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Heartworm Testing and Prevention

What is heartworm disease?

Heartworm disease is a serious and potentially fatal disease in pets in the United States and many other parts of the world. It is caused by foot-long worms (heartworms) that live in the heart, lungs and associated blood vessels of affected pets, causing severe lung disease, heart failure and damage to other organs in the body. Heartworm disease affects dogs, cats and ferrets, but heartworms also live in other mammal species, including wolves, coyotes, foxes, sea lions and—in rare instances—humans. Because wild species such as foxes and coyotes live in proximity to many urban areas, they are considered important carriers of the disease.

How is heartworm disease transmitted?

The mosquito plays an essential role in the heartworm life cycle. Adult female heartworms living in an infected dog, fox, coyote, or wolf produce microscopic baby worms called microfilaria that circulate in the bloodstream. When a mosquito bites and takes a blood meal from an infected animal, it picks up these baby worms, which develop and mature into “infective stage” larvae over a period of 10 to 14 days. Then, when the infected mosquito bites another dog, cat, or susceptible wild animal, the infective larvae are deposited onto the surface of the animal's skin and enter the new host through the mosquito’s bite wound. Once inside a new host, it takes approximately 6 months for the larvae to mature into adult heartworms. Once mature, heartworms can live for 5 to 7 years in dogs and up to 2 or 3 years in cats. Because of the longevity of these worms, each mosquito season can lead to an increasing number of worms in an infected pet.

What are the signs of heartworm disease?

In the early stages of the disease, many dogs show few symptoms or no symptoms at all. The longer the infection persists, the more likely symptoms will develop. Active dogs, dogs heavily infected with heartworms, or those with other health problems often show pronounced clinical signs. Signs of heartworm disease may include a mild persistent cough, reluctance to exercise, fatigue after moderate activity, decreased appetite, and weight loss. As heartworm disease progresses, pets may develop heart failure and the appearance of a swollen belly due to excess fluid in the abdomen. Dogs with large numbers of heartworms can develop a sudden blockages of blood flow within the heart leading to a life-threatening form of cardiovascular collapse. This is called caval syndrome, and is marked by a sudden onset of labored breathing, pale gums, and dark bloody or coffee-colored urine. Without prompt surgical removal of the heartworm blockage, few dogs survive.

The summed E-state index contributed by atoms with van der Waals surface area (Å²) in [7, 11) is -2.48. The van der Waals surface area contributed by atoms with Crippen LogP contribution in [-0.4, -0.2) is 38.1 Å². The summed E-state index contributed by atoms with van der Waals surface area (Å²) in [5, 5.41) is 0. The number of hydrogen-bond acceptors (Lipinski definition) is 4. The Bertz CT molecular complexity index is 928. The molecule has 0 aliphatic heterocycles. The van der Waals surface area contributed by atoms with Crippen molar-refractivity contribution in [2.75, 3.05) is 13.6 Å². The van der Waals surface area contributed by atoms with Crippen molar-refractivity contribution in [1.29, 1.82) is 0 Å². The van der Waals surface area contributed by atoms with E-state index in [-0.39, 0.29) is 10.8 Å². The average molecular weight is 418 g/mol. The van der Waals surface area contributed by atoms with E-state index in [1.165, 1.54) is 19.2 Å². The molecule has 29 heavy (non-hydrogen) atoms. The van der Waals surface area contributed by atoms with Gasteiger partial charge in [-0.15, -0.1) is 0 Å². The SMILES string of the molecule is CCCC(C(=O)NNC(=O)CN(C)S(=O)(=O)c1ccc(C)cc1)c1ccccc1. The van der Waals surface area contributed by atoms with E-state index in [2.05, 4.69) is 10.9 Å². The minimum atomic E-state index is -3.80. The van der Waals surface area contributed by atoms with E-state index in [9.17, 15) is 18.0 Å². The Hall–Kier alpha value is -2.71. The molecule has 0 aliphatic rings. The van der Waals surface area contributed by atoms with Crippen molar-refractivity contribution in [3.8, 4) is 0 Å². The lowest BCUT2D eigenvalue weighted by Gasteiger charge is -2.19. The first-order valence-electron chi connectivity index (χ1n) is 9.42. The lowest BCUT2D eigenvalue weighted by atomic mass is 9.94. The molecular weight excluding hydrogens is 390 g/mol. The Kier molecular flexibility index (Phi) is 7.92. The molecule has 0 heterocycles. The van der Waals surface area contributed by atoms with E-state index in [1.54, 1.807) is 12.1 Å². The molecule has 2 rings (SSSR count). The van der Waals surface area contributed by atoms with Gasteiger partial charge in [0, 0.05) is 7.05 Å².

Why do we recommend testing for Heartworm Disease?

Annual testing is necessary, even when dogs are on heartworm prevention year-round, to ensure that the prevention program is working. Heartworm medications are highly effective, but dogs can still become infected. If you miss just one dose of a monthly medication—or give it late—it can leave your dog unprotected. Even if you give the medication as recommended, your dog may spit out or vomit a heartworm pill—or rub off a topical medication. Heartworm preventives are highly effective, but not 100 percent effective. If you don’t get your dog test, you won’t know your dog needs treatment. Heartworm preventatives can cause adverse reactions dogs with heartworm disease. This is why we require an up-to-date heartworm test in order to purchase prevention.

How do we test for Heartworm disease?

Our heartworm test is called a 4Dx Snap test. This can be performed in the clinic with just a few drops of blood in less than 10 minutes. We also have the option of collecting the blood and sending to our partner reference laboratory. The unique part about our heartworm test (and the reason we often refer to it as a blood parasite screen), is that it also tests for 3 different tick borne diseases - Lyme disease, Anaplasmosis, and Ehrlichiosis.

Why do we recommend year-round Heartworm prevention?

Because the life cycle of the heartworm is so long, it takes several months for a larvae to become an adult heartworm. If your dog is infected late in the fall and is taken off of heartworm prevention over the winter, there is a high likelihood of developing the disease. Prevention can be purchased often times for less than $10 per month whereas treating a case of heartworm disease can cost $1500-3000. Our heartworm prevention products also have intestinal parasite prevention in them as an added bonus.

What types of prevention are available?

We offer several types of stand-alone heartworm prevention products along with a product combined with flea prevention. We can talk to you about your preferences and your pet's lifestyle to choose the best product for you. We often have rebates available on several of the products as well to help make it more cost-effective for you.

heartgard plusHeartgard Plus (Ivermectin/Pyrantel) - A beef-flavored chewable that is given monthly. Also treats and controls roundworms and hookworms



interceptor plusInterceptor Plus (milbemycin oxime/praziquantel) - A chicken-flavored chewable that is given monthly. Also treats and controls roundworms, hookworms, whipworms, and tapeworms.






advantage multiAdvantage Multi (imidacloprid/moxidectin) - a topical solution that is given monthly on the back of the neck. Also treats and controls roundworms, hookworms, and whipworms. This product also kills and prevents fleas and sarcoptic mange.